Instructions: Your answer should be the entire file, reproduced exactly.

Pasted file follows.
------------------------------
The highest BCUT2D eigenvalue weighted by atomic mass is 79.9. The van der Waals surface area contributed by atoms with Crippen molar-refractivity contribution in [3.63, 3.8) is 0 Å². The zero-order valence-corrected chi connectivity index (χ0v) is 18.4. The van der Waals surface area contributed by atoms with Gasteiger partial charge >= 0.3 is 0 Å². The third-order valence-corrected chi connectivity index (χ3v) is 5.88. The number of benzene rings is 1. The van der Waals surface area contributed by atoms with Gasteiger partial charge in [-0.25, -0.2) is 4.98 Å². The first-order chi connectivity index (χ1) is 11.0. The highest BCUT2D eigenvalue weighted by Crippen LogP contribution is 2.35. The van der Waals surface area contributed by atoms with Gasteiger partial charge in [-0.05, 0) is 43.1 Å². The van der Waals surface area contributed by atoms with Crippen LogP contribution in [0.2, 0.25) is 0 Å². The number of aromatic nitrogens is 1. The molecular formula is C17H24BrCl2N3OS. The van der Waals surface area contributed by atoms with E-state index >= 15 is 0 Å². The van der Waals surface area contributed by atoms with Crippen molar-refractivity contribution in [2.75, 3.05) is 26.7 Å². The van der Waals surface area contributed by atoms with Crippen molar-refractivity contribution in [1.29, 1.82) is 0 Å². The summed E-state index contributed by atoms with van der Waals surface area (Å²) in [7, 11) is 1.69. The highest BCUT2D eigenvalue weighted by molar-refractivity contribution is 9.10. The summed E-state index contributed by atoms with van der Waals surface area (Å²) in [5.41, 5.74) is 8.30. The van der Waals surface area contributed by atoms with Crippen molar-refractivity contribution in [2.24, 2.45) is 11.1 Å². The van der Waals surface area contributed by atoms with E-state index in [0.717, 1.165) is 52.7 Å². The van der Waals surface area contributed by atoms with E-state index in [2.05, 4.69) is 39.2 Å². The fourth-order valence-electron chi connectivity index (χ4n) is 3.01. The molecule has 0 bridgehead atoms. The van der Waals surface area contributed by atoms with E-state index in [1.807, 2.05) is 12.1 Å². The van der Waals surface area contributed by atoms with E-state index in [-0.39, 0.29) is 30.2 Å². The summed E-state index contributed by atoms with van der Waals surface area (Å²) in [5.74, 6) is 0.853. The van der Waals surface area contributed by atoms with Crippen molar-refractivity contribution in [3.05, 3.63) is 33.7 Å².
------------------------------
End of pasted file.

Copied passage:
The highest BCUT2D eigenvalue weighted by atomic mass is 79.9. The van der Waals surface area contributed by atoms with Crippen molar-refractivity contribution in [3.63, 3.8) is 0 Å². The zero-order valence-corrected chi connectivity index (χ0v) is 18.4. The van der Waals surface area contributed by atoms with Gasteiger partial charge >= 0.3 is 0 Å². The third-order valence-corrected chi connectivity index (χ3v) is 5.88. The number of benzene rings is 1. The van der Waals surface area contributed by atoms with Gasteiger partial charge in [-0.25, -0.2) is 4.98 Å². The first-order chi connectivity index (χ1) is 11.0. The highest BCUT2D eigenvalue weighted by Crippen LogP contribution is 2.35. The van der Waals surface area contributed by atoms with Gasteiger partial charge in [-0.05, 0) is 43.1 Å². The van der Waals surface area contributed by atoms with Crippen LogP contribution in [0.2, 0.25) is 0 Å². The number of aromatic nitrogens is 1. The molecular formula is C17H24BrCl2N3OS. The van der Waals surface area contributed by atoms with E-state index >= 15 is 0 Å². The van der Waals surface area contributed by atoms with Crippen molar-refractivity contribution in [2.75, 3.05) is 26.7 Å². The van der Waals surface area contributed by atoms with Crippen molar-refractivity contribution in [1.29, 1.82) is 0 Å². The summed E-state index contributed by atoms with van der Waals surface area (Å²) in [7, 11) is 1.69. The highest BCUT2D eigenvalue weighted by molar-refractivity contribution is 9.10. The summed E-state index contributed by atoms with van der Waals surface area (Å²) in [5.41, 5.74) is 8.30. The van der Waals surface area contributed by atoms with Crippen molar-refractivity contribution in [2.24, 2.45) is 11.1 Å². The van der Waals surface area contributed by atoms with E-state index in [0.717, 1.165) is 52.7 Å². The van der Waals surface area contributed by atoms with E-state index in [2.05, 4.69) is 39.2 Å². The fourth-order valence-electron chi connectivity index (χ4n) is 3.01. The molecule has 0 bridgehead atoms. The van der Waals surface area contributed by atoms with E-state index in [1.807, 2.05) is 12.1 Å². The van der Waals surface area contributed by atoms with E-state index in [-0.39, 0.29) is 30.2 Å². The summed E-state index contributed by atoms with van der Waals surface area (Å²) in [5.74, 6) is 0.853. The van der Waals surface area contributed by atoms with Crippen molar-refractivity contribution in [3.05, 3.63) is 33.7 Å².